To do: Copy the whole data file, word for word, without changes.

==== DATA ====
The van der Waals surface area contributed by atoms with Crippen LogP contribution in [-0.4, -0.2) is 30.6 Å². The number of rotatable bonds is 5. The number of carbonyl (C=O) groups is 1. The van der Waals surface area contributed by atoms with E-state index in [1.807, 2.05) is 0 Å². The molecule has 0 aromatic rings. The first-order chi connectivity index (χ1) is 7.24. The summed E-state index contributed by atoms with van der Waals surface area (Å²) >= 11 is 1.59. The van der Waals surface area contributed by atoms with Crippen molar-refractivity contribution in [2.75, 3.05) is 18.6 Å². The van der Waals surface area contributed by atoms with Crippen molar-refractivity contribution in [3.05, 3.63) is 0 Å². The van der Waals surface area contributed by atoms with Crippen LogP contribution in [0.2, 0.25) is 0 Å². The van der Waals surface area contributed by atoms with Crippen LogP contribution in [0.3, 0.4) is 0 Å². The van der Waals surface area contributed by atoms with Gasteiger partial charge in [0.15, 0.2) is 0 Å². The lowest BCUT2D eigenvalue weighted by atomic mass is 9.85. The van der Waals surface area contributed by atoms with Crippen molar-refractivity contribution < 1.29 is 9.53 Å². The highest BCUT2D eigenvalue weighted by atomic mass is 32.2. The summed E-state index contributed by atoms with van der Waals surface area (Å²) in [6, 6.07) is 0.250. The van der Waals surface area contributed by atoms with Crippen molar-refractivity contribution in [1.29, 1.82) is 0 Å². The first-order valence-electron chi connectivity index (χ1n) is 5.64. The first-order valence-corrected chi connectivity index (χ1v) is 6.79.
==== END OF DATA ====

The van der Waals surface area contributed by atoms with Crippen LogP contribution in [-0.4, -0.2) is 30.6 Å². The number of rotatable bonds is 5. The number of carbonyl (C=O) groups is 1. The van der Waals surface area contributed by atoms with E-state index in [1.807, 2.05) is 0 Å². The molecule has 0 aromatic rings. The first-order chi connectivity index (χ1) is 7.24. The summed E-state index contributed by atoms with van der Waals surface area (Å²) >= 11 is 1.59. The van der Waals surface area contributed by atoms with Crippen molar-refractivity contribution in [2.75, 3.05) is 18.6 Å². The van der Waals surface area contributed by atoms with Crippen molar-refractivity contribution in [3.05, 3.63) is 0 Å². The van der Waals surface area contributed by atoms with Crippen LogP contribution in [0.2, 0.25) is 0 Å². The van der Waals surface area contributed by atoms with Crippen LogP contribution in [0.3, 0.4) is 0 Å². The van der Waals surface area contributed by atoms with Gasteiger partial charge in [0.15, 0.2) is 0 Å². The lowest BCUT2D eigenvalue weighted by atomic mass is 9.85. The van der Waals surface area contributed by atoms with Crippen molar-refractivity contribution < 1.29 is 9.53 Å². The highest BCUT2D eigenvalue weighted by atomic mass is 32.2. The summed E-state index contributed by atoms with van der Waals surface area (Å²) in [6, 6.07) is 0.250. The van der Waals surface area contributed by atoms with Crippen molar-refractivity contribution in [1.29, 1.82) is 0 Å². The first-order valence-electron chi connectivity index (χ1n) is 5.64. The first-order valence-corrected chi connectivity index (χ1v) is 6.79.